"I've never heard of a dumber thing in my life," one marketing rep from a prominent data storage company told me. "Why would anybody want to mix up dedicated application and DB servers with tiered storage? Two different animals, totally. Talk about mixing oil and water!"
Baldinger smiles at that kind of talk. The Seanodes CEO is a straight shooter who is totally convinced that his way works -- and will scale. In his 30-year career, he worked at Sun Microsystems (11 years) and at NetApp (four years) before venturing into his own territory with this new company four years ago. So he knows a fair bit about data storage, its inefficiencies and how to retool existing systems to be substantially more efficient.
"The storage systems out there right now are just wasting space and power," Baldinger said. "They are way over-provisioned, in general, and you either don't need all that capacity or you'd better put it to good use."
As it has been estimated that a human uses only a small part (perhaps 10 percent) of his or her memory capacity, Seanodes estimates that about the same amount of storage capacity is actually used in virtually all enterprise systems.
"We are doing for storage what VMware has done for applications," Baldinger said.
"Exanodes is the exact symmetric: When VMware aggregates, organizes and consolidates CPUs in application servers, Exanodes aggregates, organizes and consolidates storage devices in application servers," Baldinger said.
Although it is constantly in a development mode, Seanodes does have a number of customers using the original two-year-old Exanodes in their daily production.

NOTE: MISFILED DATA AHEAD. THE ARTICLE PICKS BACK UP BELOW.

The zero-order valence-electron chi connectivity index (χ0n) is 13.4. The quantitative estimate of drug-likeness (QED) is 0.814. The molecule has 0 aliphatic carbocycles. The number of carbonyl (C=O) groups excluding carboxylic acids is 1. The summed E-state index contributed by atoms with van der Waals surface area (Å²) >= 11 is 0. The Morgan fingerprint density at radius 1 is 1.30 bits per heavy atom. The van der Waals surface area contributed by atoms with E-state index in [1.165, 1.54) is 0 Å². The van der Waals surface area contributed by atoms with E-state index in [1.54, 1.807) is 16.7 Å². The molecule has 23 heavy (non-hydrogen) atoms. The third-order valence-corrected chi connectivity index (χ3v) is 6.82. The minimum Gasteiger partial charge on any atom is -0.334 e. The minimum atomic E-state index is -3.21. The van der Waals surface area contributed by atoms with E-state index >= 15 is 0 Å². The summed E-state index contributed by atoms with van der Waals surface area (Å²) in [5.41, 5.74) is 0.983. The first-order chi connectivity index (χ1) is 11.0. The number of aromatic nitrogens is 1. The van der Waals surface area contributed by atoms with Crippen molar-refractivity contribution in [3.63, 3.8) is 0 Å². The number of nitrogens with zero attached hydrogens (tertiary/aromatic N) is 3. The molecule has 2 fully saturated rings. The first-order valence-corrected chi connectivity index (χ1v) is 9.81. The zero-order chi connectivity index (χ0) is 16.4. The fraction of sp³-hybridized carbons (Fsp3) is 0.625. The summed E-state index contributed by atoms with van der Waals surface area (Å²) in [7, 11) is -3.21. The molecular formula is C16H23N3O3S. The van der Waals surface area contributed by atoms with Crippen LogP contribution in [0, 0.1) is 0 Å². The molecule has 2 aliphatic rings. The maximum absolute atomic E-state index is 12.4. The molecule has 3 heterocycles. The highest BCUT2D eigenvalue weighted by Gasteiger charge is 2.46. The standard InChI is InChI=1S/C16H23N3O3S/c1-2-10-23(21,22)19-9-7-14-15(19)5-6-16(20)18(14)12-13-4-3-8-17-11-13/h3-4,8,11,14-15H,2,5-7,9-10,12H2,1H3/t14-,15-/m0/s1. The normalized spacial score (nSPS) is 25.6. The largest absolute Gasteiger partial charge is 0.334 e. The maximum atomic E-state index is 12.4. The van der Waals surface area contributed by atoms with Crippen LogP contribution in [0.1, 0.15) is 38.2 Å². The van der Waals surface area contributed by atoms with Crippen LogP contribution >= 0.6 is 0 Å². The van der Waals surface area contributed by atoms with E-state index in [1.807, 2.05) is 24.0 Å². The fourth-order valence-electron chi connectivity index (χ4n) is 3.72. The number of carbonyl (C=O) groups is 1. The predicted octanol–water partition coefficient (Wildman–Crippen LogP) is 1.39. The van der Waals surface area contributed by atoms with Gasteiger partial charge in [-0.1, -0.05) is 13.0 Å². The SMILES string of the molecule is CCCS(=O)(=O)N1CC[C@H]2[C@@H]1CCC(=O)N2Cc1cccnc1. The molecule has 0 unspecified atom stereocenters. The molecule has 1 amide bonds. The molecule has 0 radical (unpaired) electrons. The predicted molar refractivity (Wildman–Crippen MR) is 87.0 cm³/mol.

Biggest challenge: Finding atypical thinkers
The biggest difficulty Baldinger and Seanodes have is to convince enterprise data center managers to consider coming out of their comfort zones to try something bold and different that could start a revolution in data storage and save substantial amounts of money while still getting the job done well.
The latest development in the Seanodes package is that the product now has a business continuity feature. Whenever a disk anywhere in the system goes down or is replaced, whatever may be running on the system is not affected.
In one demonstration, Seanodes staff members showed a video stream running on the system. While it ran in one window on the screen, a staff member physically moved the node running the stream to a totally new location. No disruption in the streaming.
"For sales presentations, we often make it a point to physically pull the plug on a server while an operation [like a video stream] is running," Baldinger said. "They [potential customers] always shout, 'No, don't do that!' But the software uses the entire system as its domain, and if one or more disks go down, it's no big deal -- the job gets transferred automatically, and there is no disruption."
Seanodes is soon to get some worldwide attention -- and attendant credibility -- for a new partnership with a top-tier software vendor whose name cannot be mentioned now. The announcement will come in a few weeks. "This will open a lot of people's eyes," Baldinger said.